HuhJust Wednesday of the growing season, Emilyn Sosa receives a box of produce from a Brooklyn community center filled with the week’s harvest. This may include carrots, beets, and sometimes kohlrabi, cooked into soups and salads for a family of five.
price? What Sosa judged fair. A 33-year-old will pay about $15 (£12) for a weekly box. If she bought the same amount of fruits and vegetables at a standard supermarket, the price is of course non-negotiable, but the cost to her could be $60 (£50) or more per week. I have.
Sosa is a member of a Community Supported Agriculture (CSA) program called Rock Steady, a 12-acre farm in upstate New York. Customers like her make regular payments to receive bundles of freshly picked fruits and vegetables. However, pricing is based on a sliding income scale, allowing customers to choose affordable payment levels. Other market farms across the country are choosing sliding scale models to reach a wider audience and help farmers survive.
Sosa doesn’t know what her fellow members chose to pay. “And it makes a big difference that it doesn’t feel like a charity,” she said.
At Rock Steady, members’ annual pricing is divided into high ($1,155), medium ($825), and low ($660) brackets based on income. In the lower bracket, about 8-9 items will set you back about $30 (£25) per week. The farm also accepts Snap cards and his EBT cards, a federal nutrition program formerly known as Food Stamps. Most people belong to the middle class, with high-income contributors subsidizing those at the bottom end of the scale.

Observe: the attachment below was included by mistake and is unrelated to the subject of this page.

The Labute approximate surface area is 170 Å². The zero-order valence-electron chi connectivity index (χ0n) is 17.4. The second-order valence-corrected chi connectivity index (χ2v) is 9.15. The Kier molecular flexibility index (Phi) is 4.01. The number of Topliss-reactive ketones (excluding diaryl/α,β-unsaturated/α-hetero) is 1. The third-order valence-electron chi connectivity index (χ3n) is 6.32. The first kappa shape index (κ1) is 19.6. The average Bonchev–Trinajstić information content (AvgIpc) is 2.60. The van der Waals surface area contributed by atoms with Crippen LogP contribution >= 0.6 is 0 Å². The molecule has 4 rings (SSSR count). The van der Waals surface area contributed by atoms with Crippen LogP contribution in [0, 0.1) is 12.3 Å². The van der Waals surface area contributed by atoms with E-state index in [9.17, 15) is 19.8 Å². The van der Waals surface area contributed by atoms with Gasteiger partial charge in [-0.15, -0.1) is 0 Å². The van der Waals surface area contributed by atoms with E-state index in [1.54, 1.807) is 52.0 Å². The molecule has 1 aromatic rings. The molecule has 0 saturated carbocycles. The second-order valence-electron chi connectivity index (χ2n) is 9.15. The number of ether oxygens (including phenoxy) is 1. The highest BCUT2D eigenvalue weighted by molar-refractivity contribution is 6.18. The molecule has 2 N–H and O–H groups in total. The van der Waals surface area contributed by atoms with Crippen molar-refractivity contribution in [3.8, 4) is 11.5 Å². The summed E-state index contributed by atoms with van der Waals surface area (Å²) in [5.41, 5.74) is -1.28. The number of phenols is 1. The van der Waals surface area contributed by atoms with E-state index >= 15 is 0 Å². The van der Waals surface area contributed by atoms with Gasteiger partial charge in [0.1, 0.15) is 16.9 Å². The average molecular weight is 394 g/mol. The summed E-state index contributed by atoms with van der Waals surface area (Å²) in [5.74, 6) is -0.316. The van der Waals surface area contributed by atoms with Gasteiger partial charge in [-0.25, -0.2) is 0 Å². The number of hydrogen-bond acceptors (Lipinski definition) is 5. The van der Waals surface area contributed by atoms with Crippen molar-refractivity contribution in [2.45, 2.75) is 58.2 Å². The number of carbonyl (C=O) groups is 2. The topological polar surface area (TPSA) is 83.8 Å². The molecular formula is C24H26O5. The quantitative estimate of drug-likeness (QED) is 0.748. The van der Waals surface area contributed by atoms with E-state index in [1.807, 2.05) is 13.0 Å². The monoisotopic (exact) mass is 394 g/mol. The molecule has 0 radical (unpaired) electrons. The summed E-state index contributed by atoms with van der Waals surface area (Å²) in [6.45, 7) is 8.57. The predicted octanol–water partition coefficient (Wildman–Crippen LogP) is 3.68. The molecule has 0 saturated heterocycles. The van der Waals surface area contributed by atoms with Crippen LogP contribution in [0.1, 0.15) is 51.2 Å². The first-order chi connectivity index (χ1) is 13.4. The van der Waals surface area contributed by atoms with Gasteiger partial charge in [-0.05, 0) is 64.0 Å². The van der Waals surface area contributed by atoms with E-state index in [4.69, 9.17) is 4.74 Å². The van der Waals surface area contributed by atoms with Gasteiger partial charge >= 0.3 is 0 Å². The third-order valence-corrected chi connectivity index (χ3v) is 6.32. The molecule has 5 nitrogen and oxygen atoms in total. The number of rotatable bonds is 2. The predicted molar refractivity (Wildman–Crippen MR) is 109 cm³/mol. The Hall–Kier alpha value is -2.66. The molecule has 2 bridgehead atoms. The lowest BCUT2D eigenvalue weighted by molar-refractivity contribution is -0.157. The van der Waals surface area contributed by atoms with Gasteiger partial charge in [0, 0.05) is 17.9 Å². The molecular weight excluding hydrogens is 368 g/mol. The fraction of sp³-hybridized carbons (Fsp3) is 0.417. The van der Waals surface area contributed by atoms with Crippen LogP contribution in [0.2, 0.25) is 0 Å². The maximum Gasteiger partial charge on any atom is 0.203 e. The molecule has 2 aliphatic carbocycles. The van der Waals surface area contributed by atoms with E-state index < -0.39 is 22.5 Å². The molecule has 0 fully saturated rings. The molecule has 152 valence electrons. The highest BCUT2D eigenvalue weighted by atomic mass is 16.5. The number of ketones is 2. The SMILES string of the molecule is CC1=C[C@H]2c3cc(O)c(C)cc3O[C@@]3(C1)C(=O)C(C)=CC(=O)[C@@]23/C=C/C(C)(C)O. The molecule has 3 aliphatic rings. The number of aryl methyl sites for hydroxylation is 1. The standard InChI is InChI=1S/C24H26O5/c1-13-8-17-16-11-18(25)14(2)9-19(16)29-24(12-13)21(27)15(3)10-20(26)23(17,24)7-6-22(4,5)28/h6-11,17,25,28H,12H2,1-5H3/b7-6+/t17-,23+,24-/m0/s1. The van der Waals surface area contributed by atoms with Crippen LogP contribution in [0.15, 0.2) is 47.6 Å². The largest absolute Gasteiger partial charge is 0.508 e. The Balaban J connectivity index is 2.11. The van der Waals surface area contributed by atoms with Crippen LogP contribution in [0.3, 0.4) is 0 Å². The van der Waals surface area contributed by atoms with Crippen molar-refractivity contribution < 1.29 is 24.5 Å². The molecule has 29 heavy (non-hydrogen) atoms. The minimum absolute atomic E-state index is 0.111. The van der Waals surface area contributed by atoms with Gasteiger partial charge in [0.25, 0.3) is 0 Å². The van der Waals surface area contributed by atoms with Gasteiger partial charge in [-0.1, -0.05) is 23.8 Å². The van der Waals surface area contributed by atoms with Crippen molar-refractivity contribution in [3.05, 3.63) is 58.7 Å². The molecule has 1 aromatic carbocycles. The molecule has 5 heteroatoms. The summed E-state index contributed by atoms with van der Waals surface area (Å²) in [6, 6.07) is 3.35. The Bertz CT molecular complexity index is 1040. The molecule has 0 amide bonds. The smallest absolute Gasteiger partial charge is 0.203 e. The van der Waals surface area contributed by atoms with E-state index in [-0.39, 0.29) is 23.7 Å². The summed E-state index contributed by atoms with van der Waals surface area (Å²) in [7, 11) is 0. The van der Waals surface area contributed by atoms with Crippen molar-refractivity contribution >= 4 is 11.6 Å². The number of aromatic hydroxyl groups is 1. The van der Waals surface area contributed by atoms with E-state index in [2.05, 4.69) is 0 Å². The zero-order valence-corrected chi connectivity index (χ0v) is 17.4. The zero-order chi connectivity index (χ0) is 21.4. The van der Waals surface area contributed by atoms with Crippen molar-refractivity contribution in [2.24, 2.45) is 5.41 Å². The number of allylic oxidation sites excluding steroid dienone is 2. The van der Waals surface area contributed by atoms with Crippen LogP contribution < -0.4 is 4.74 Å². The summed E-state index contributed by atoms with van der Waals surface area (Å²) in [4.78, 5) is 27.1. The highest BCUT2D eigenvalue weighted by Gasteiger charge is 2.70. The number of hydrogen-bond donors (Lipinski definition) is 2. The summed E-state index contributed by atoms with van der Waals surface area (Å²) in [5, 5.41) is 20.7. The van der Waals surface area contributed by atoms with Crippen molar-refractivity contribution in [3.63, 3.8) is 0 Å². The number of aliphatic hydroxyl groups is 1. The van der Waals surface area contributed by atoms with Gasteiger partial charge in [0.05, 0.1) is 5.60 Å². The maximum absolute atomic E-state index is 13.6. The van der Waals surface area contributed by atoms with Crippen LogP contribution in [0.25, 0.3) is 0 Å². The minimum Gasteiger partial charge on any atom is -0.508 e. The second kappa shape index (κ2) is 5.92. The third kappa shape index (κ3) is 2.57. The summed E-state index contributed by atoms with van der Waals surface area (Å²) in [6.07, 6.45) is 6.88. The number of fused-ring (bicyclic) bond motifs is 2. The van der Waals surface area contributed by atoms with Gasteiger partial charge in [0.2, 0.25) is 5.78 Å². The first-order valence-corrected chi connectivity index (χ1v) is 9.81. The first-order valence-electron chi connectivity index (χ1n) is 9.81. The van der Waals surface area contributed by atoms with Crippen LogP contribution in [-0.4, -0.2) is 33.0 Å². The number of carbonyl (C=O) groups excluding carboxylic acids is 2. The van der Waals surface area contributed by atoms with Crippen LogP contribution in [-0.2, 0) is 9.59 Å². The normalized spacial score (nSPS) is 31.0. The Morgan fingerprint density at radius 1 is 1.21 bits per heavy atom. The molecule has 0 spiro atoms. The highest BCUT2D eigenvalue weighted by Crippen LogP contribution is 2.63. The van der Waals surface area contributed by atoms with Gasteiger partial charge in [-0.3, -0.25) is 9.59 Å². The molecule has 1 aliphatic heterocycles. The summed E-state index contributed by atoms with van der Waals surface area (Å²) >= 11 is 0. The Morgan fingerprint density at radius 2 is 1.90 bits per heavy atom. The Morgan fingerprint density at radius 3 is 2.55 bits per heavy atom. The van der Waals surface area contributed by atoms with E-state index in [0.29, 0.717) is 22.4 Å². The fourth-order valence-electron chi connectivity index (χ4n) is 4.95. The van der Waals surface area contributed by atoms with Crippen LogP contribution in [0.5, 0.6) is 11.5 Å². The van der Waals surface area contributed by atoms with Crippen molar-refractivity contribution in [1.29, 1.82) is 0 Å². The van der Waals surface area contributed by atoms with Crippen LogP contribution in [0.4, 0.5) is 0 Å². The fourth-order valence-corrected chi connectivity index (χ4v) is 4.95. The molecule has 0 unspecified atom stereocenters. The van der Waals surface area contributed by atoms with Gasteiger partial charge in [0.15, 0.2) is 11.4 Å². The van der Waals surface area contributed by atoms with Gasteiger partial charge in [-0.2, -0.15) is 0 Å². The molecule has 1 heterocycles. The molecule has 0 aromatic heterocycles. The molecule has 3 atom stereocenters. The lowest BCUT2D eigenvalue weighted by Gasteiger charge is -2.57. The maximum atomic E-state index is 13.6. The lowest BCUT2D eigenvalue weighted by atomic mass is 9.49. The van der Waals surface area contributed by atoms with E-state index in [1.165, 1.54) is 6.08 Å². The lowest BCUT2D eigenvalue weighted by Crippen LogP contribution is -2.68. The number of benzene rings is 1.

When participating in the program, customers are asked to inventory both their physical and social circumstances in order to determine how much to pay. Do you own a home? Do you have a college education? Do you have savings? Those who do will be asked to pay a higher share. Those who are heavily in debt or rent or are elderly are encouraged to pay a lower percentage.
A 2017 survey of nearly 500 CSA farm managers nationwide found that 14% offer a subsidy program. A recent survey identified over 100 of his subsidized CSA programs.
Rock Steady introduced a subsidized model in 2015, but the Covid pandemic was a tipping point, says co-founder Maggie Chaney, who uses their/their pronouns. Pantry and grocery store lines meandering around New York City blocks was the beginning of the pandemic, according to Cheney, and as CSA’s higher-income members began donating more, so did the means. Those who didn’t could afford it. Currently, the farm’s CSAs are in high demand, with a waiting list of 200 people.
“This is not our produce donation. It is not sustainable for farmers, and in many cases they cannot even pay for it themselves,” says Cheney.
“As a queer owned and operated farm, social justice is deeply embedded in our mission,” they add. “Our drive is to feed communities that are made up of many low-income and marginalized people.”